But, of course, we did. After biking up and up and a little down and more up up up that infernal hill for 3 hours, we finally hit the top. This was particularly exciting not only because the top of the hill meant we were a mere couple of miles from camp, but because it meant a steep downhill. I had taken my glasses off because the mist made them useless, and by this point it was completely pitch black. My bike light was partially blocked by the sleeping bag strapped to my front rack. The cherry on the sundae of this insane descent was that it was at this precise moment that the bike lane disappeared and the road we were on joined up with highway 101. So picture this – you’re on a bike weighing roughly 80 lbs. You’re partially blind because it’s dark and you can’t wear your glasses. You’re on the shoulder of a freeway speeding downhill at roughly 30mph, while your husband rides next to you so his bike light can illuminate your path.

What can I say, it was an adventure.
We arrived at camp at about 8:30, after what turned into 72 miles of biking, completely drained both physically and emotionally. Thankfully, there were hot showers and quick meals to be had. We made an instant freeze-dried dinner (which, incidentally, was delicious) which included a Shepard’s stew and chocolate cheesecake. A quick game of cards later, and we passed out at about 9:30.

day2-12

Sean, planing the next day’s route

Advertisements

Read Full Post »

A few weeks ago (yes, I’m quite behind on blogging about it…) Sean and I completed another section of the West Coast on bike: San Luis Obispo to the Mexican border.

We started on Thursday October 18th. Early in the morning we backed all of our bikes and camping gear into our car and drove from San Jose to San Luis Obispo (a 3 hour trip). Sean’s sister Mariah studies there, so we planned the beginning of the trip in such a way that we would be able to hang out with her for a few hours that first day.  When she headed to class in the afternoon, we attached all of our gear to our bikes, slathered on sun screen, and headed out.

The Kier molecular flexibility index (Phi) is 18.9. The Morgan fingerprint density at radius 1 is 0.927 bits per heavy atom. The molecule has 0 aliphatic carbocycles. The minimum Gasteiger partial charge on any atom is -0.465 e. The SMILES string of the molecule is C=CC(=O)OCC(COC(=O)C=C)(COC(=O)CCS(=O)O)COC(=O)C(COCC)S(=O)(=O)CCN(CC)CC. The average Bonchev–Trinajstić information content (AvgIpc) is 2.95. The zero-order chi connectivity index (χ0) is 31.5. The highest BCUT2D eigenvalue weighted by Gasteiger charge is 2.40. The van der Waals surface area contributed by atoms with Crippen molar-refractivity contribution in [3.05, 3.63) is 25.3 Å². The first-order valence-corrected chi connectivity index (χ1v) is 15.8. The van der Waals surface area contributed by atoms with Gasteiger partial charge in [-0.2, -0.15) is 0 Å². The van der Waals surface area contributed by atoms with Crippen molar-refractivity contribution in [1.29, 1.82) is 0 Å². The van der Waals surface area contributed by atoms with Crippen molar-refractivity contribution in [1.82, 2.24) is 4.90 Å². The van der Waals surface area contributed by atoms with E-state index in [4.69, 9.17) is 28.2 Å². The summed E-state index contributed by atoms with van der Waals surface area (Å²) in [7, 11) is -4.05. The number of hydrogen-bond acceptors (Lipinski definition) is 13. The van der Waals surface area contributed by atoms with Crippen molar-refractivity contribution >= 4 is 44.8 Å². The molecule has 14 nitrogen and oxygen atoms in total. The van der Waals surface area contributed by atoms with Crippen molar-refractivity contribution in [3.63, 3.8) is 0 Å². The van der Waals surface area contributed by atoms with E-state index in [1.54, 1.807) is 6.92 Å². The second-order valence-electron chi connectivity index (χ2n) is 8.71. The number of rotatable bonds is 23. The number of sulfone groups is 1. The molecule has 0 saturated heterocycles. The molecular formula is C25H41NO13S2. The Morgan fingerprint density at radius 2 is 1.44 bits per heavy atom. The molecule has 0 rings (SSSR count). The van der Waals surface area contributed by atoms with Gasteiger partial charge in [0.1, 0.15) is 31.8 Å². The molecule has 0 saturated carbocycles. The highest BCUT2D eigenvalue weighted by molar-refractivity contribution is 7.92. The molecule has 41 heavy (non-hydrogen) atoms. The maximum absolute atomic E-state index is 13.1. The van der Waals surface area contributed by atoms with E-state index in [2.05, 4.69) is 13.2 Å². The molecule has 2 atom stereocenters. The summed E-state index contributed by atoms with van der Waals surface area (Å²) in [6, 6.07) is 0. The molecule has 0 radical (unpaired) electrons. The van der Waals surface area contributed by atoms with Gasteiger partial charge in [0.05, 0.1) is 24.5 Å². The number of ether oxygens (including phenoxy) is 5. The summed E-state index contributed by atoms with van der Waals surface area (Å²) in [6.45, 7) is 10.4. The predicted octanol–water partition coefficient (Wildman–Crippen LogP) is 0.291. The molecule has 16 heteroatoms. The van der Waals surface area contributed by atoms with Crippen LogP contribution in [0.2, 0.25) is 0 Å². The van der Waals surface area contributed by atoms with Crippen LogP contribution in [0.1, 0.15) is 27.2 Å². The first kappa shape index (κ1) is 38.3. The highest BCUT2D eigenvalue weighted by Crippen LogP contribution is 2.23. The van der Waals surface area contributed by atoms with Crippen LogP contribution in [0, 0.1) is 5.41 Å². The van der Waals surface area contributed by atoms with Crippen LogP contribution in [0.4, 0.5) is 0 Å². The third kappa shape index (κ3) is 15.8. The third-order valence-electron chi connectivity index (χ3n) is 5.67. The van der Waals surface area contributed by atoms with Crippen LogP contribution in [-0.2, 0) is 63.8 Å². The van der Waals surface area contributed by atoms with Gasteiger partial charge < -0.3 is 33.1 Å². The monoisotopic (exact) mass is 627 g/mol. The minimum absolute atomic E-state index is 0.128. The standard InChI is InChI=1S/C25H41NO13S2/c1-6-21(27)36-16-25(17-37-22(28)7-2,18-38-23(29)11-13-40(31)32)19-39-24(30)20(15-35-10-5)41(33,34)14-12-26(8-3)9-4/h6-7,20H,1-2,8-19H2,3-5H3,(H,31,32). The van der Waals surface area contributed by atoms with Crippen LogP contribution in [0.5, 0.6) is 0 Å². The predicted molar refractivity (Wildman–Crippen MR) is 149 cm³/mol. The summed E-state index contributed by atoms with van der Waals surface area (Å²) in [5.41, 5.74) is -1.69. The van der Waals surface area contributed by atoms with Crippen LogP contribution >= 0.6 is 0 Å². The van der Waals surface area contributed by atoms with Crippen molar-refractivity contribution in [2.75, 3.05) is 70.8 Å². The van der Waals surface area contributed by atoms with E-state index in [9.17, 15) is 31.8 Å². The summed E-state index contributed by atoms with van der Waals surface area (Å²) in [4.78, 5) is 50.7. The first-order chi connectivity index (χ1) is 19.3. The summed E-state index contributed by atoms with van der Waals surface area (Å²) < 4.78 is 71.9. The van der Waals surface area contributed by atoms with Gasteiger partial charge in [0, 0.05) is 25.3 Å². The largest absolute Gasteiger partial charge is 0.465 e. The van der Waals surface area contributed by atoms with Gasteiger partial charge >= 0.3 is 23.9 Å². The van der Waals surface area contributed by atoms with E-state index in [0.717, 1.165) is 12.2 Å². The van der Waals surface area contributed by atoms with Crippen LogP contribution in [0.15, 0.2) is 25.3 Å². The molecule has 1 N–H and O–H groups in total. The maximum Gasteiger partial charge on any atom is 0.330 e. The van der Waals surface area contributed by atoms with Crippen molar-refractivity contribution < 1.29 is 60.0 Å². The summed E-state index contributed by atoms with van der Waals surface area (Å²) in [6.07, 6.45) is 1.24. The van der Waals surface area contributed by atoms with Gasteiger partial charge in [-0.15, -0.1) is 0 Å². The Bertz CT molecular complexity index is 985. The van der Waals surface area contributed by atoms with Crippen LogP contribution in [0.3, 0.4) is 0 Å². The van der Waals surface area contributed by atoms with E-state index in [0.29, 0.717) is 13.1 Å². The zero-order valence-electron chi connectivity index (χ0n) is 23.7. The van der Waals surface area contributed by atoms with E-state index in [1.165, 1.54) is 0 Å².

us in slo

Sean and I, about to head out of San Luis Obispo

That first day we had only planned for a brief ride, knowing we wouldn’t hit the road until 3pm. The ride was from the Cal Poly campus to Pismo Beach – roughly 16 miles. We figured it would be nice to start the trip with a warm up day to make sure everything on the bikes was fine and we were set to go.

slo-pismo

riding route – day 1

day1-1

lovely spot near first camp at pismo beach

day1-2

the bikes, fully-laden

day1-3

lovely spot near first camp at pismo beach

The ride out of SLO was great – beautiful, easy and short. A perfect warm up. We arrived at our camp for the night at about 5pm – with plenty of time to set up camp, make dinner, and even wash our clothes. These sorts of trips we usually bring two sets of biking clothes (shorts+top) and dry the previous day’s washed clothes on our bikes as we ride. That’s why in a lot of our pictures our bikes are covered in socks and shorts and shirts – it’s an effective way to air-dry laundry, especially if it’s warm out.

In the evening, Mariah drove out to the camp to join us for dinner and hang out with us some more (we left our car with her for the week).  We had a great time just relaxing and eating copious amounts of roasted marshmallows. Camping as it should be :0).

Read Full Post »